Speaking of Czech quartets, here’s another one that divides opinion: Smetana’s second. The first quartet, called From My Life, is very famous. The autobiographical content, especially the story about Smetana’s tinnitus and its depiction as that screeching high ‘E” in the last movement, makes it easy for audiences to ‘get a handle’ on it. In fact, the Smetana quartet No.1 is widely said to be the first (1876) chamber example of program music.
The second quartet of 1883, however, is often disregarded as a piece from a sick Smetana past his prime. Here, ironically, biographical knowledge works against the piece. Written when the man was very sick with neurological syphilis, hard of hearing, prone to hallucinations and having trouble recognizing friends and family, how could it be anything worthwhile?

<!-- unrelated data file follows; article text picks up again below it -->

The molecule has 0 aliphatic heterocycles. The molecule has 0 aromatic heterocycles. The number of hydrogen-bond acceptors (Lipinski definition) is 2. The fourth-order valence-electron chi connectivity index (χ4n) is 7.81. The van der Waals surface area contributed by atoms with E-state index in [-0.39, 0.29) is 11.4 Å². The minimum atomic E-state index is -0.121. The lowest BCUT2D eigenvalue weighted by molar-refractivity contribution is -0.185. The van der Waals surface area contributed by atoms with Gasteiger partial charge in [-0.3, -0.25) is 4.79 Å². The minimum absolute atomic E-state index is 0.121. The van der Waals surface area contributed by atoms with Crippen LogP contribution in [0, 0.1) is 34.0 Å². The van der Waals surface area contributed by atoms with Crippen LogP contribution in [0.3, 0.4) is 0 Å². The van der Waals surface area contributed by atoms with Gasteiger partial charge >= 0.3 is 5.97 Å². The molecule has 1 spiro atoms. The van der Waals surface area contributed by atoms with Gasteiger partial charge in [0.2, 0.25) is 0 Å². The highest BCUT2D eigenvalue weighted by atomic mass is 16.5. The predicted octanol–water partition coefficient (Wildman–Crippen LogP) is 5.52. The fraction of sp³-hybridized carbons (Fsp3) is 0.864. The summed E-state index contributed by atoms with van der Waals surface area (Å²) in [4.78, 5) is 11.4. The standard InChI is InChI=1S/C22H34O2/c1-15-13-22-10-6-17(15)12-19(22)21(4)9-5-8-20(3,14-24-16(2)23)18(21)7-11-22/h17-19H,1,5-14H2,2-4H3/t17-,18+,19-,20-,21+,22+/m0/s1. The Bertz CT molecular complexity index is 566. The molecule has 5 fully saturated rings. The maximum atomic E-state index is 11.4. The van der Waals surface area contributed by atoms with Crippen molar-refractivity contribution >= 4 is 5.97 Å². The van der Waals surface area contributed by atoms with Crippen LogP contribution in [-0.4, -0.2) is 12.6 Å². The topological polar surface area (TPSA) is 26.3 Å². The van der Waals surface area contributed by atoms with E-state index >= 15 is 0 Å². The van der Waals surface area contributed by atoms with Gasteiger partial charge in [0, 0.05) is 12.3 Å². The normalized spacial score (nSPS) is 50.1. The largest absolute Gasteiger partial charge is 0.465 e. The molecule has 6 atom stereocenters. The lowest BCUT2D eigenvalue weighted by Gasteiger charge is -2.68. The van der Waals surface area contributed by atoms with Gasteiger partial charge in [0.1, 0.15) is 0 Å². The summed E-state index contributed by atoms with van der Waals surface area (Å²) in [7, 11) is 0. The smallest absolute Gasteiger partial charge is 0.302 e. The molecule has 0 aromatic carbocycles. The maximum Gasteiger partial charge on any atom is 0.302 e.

But music is powerful that way – it doesn’t require sanity or rationality to ‘work’. Smetana himself admitted in his letters he himself had trouble understanding the first movement’s form. And yet this first movement is glorious for its ambiguity of form and harmony. The entire quartet is very episodic, full of contrast, and lacking in any traditionally satisfactory ‘resolution’ to the ideas it churns up - in fact, lasting merely 18 minutes for all four movements, it’s as if it raises more questions than it answers. The ‘questions’ though are of such high quality that this is a work definitely worth listening to.
Below is a video of the 2nd movement, played by the great Pražák Quartet, an ensemble with over 30 recordings to their name. There are also terrific recordings by the Wihan Quartet, Panocha Quartet, and Talich Quartet. So the work’s not neglected in the discography, but a concert outing is rare and so a lot of people simply have never heard it.